What is History? by EH Carr: The next three Lectures (Chapters 2 to 4)
Society & the individual; History, science & morality; Causation in history
I covered Lecture 1 or Chapter 1 (pp 7-30) in What is History, quite comprehensively in What is History 5: Historians and their facts. This was a very satisfying process because it was easy to tease erudite and incisive answers from Carr’s wonderful sentences and quotations from other historians.
The remaining lectures on initial reading tend to be slightly less incisive and a little more difficult in interpretation. However, there is still a large amount of fascinating material and the content Carr is grappling with, that is, defining a new way of looking at historical method (historiography) is too important to ignore.
What is History 6: The Development or Evolution of Religion
Yuval Noah Harari Sapiens: A brief history of humankind Harper 2014 (first published in Hebrew in 2011).
I feel guilty delving into Harari before embarking on Jared Diamond’s Guns, Germs and Steel 1997 a much more profound book and one I have spent an enormous amount of time with, by reading and delving into Diamond’s sources. Harari himself acknowledges Diamond. He says:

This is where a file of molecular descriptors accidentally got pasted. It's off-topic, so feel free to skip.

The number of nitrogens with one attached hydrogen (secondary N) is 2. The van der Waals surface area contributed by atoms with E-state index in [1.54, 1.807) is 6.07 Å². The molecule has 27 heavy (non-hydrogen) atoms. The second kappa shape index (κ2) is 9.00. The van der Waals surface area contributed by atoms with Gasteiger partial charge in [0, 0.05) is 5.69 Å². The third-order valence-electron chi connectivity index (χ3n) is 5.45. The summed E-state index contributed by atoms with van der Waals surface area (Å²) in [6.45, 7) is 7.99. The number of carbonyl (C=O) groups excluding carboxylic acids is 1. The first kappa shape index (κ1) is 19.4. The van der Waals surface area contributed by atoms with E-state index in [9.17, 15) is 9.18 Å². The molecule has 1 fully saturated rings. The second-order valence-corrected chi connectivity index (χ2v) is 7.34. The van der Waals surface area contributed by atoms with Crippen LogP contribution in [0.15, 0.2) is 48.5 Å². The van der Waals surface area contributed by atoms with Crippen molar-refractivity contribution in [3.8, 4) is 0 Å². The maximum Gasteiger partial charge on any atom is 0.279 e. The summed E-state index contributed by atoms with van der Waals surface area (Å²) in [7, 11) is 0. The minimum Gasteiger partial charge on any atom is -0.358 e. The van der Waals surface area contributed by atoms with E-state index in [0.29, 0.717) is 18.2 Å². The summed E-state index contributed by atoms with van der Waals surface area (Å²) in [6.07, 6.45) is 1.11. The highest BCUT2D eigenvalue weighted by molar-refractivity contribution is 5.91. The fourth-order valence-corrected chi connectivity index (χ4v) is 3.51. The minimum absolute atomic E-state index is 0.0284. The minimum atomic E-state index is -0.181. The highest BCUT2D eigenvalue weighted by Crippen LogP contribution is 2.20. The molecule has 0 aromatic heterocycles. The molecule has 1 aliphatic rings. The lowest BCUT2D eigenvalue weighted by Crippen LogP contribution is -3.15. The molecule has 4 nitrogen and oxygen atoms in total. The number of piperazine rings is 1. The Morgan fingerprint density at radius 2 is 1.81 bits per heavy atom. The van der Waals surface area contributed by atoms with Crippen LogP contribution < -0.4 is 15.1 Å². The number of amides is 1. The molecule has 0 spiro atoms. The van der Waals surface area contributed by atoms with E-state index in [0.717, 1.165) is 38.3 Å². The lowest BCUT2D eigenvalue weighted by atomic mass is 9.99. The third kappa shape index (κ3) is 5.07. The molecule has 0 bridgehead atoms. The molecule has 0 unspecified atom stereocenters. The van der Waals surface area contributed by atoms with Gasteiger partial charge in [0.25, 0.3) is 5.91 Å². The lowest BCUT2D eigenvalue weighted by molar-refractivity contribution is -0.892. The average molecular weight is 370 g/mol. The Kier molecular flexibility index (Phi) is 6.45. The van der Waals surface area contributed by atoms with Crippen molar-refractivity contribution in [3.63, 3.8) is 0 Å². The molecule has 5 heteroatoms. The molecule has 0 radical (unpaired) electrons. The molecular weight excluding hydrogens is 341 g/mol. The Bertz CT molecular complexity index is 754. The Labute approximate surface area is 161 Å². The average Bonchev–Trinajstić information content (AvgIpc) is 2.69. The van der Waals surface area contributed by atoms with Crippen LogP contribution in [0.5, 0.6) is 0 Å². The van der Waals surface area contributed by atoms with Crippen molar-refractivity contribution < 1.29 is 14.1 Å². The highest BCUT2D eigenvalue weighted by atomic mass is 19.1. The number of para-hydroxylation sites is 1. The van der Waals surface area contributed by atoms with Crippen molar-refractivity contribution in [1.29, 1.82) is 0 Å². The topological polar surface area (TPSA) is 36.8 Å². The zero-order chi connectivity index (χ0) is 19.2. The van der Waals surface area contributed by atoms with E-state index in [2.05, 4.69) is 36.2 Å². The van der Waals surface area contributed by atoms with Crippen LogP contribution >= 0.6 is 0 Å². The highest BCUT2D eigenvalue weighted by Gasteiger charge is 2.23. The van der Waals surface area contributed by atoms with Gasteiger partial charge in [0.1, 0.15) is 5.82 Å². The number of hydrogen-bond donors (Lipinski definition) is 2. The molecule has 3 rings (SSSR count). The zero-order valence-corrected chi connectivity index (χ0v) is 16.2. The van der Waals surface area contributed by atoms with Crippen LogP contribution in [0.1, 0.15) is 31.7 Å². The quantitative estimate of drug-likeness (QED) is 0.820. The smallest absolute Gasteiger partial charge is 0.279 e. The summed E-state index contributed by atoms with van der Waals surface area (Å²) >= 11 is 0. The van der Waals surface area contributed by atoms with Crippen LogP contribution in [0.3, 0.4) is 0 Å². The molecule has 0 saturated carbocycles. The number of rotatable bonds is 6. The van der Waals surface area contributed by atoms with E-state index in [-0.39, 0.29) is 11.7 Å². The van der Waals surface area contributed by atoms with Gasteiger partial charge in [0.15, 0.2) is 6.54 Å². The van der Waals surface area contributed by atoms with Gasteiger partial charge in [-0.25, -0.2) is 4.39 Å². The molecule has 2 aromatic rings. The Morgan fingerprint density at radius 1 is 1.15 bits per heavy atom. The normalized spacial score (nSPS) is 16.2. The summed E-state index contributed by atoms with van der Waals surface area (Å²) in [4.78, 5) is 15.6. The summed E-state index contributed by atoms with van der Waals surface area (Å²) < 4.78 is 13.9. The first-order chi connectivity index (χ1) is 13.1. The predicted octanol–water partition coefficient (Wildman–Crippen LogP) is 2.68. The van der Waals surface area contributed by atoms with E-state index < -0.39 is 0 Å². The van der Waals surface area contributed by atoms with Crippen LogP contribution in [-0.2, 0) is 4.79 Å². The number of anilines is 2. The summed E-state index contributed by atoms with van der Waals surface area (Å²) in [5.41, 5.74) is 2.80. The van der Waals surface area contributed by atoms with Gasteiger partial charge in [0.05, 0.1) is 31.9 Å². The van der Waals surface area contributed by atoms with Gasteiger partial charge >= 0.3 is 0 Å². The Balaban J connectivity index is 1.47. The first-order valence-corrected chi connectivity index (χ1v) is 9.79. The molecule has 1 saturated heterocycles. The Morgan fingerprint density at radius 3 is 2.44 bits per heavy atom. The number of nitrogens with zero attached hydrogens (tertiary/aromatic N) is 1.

Special thanks to Jared Diamond, who taught me to see the big picture.
Yuval Noah Harari’s book Sapiens: A brief history of humankind is a brave and ambitious enterprise, but he doesn’t quite carry it off. In some ways, he reminds me of Marvin Harris a popularising anthropologist who wrote Cannibals and Kings in 1977, which I also like immensely. For all his faults, Harari takes us on a great journey.
I’ve been a keen science fiction reader most of my life, though less so in recent years as there seems to be less SciFi about. A box of my old books turned up out of a time warp and I’ve decided to re-read them.